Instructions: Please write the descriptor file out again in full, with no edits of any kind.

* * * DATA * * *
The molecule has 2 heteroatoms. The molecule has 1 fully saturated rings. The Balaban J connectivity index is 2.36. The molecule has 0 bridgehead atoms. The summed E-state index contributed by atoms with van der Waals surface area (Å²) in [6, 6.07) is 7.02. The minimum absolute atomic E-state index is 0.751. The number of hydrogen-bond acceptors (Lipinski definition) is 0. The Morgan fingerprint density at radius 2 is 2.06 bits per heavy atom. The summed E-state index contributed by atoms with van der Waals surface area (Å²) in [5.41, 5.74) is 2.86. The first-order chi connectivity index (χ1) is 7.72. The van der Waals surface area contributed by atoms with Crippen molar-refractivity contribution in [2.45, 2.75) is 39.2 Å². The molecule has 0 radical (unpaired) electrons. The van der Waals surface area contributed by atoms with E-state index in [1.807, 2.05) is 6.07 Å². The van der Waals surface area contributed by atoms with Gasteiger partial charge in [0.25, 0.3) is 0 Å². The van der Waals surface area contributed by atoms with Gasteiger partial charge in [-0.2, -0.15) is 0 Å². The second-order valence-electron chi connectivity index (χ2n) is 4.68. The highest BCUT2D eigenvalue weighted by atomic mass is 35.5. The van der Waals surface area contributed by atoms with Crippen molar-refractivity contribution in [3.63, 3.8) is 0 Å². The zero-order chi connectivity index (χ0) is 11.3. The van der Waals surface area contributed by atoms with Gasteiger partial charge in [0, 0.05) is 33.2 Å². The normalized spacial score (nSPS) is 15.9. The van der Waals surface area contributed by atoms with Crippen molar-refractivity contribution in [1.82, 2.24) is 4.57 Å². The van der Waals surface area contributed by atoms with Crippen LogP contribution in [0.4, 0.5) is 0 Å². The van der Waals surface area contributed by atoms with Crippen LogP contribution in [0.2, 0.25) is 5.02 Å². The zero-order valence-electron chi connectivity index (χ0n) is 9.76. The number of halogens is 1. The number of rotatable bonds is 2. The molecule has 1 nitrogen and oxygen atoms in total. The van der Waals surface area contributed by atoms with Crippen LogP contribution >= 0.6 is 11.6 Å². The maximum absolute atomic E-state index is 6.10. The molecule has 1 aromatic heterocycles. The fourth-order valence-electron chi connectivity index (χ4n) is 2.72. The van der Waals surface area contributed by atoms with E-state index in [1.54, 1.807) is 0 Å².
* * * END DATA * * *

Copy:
The molecule has 2 heteroatoms. The molecule has 1 fully saturated rings. The Balaban J connectivity index is 2.36. The molecule has 0 bridgehead atoms. The summed E-state index contributed by atoms with van der Waals surface area (Å²) in [6, 6.07) is 7.02. The minimum absolute atomic E-state index is 0.751. The number of hydrogen-bond acceptors (Lipinski definition) is 0. The Morgan fingerprint density at radius 2 is 2.06 bits per heavy atom. The summed E-state index contributed by atoms with van der Waals surface area (Å²) in [5.41, 5.74) is 2.86. The first-order chi connectivity index (χ1) is 7.72. The van der Waals surface area contributed by atoms with Crippen molar-refractivity contribution in [2.45, 2.75) is 39.2 Å². The molecule has 0 radical (unpaired) electrons. The van der Waals surface area contributed by atoms with E-state index in [1.807, 2.05) is 6.07 Å². The van der Waals surface area contributed by atoms with Gasteiger partial charge in [0.25, 0.3) is 0 Å². The van der Waals surface area contributed by atoms with Gasteiger partial charge in [-0.2, -0.15) is 0 Å². The second-order valence-electron chi connectivity index (χ2n) is 4.68. The highest BCUT2D eigenvalue weighted by atomic mass is 35.5. The van der Waals surface area contributed by atoms with Crippen molar-refractivity contribution in [3.63, 3.8) is 0 Å². The zero-order chi connectivity index (χ0) is 11.3. The van der Waals surface area contributed by atoms with Gasteiger partial charge in [0, 0.05) is 33.2 Å². The normalized spacial score (nSPS) is 15.9. The van der Waals surface area contributed by atoms with Crippen molar-refractivity contribution in [1.82, 2.24) is 4.57 Å². The van der Waals surface area contributed by atoms with Crippen LogP contribution in [0.4, 0.5) is 0 Å². The van der Waals surface area contributed by atoms with Crippen LogP contribution in [0.2, 0.25) is 5.02 Å². The zero-order valence-electron chi connectivity index (χ0n) is 9.76. The number of halogens is 1. The number of rotatable bonds is 2. The molecule has 1 nitrogen and oxygen atoms in total. The van der Waals surface area contributed by atoms with Crippen LogP contribution >= 0.6 is 11.6 Å². The maximum absolute atomic E-state index is 6.10. The molecule has 1 aromatic heterocycles. The fourth-order valence-electron chi connectivity index (χ4n) is 2.72. The van der Waals surface area contributed by atoms with E-state index in [1.54, 1.807) is 0 Å².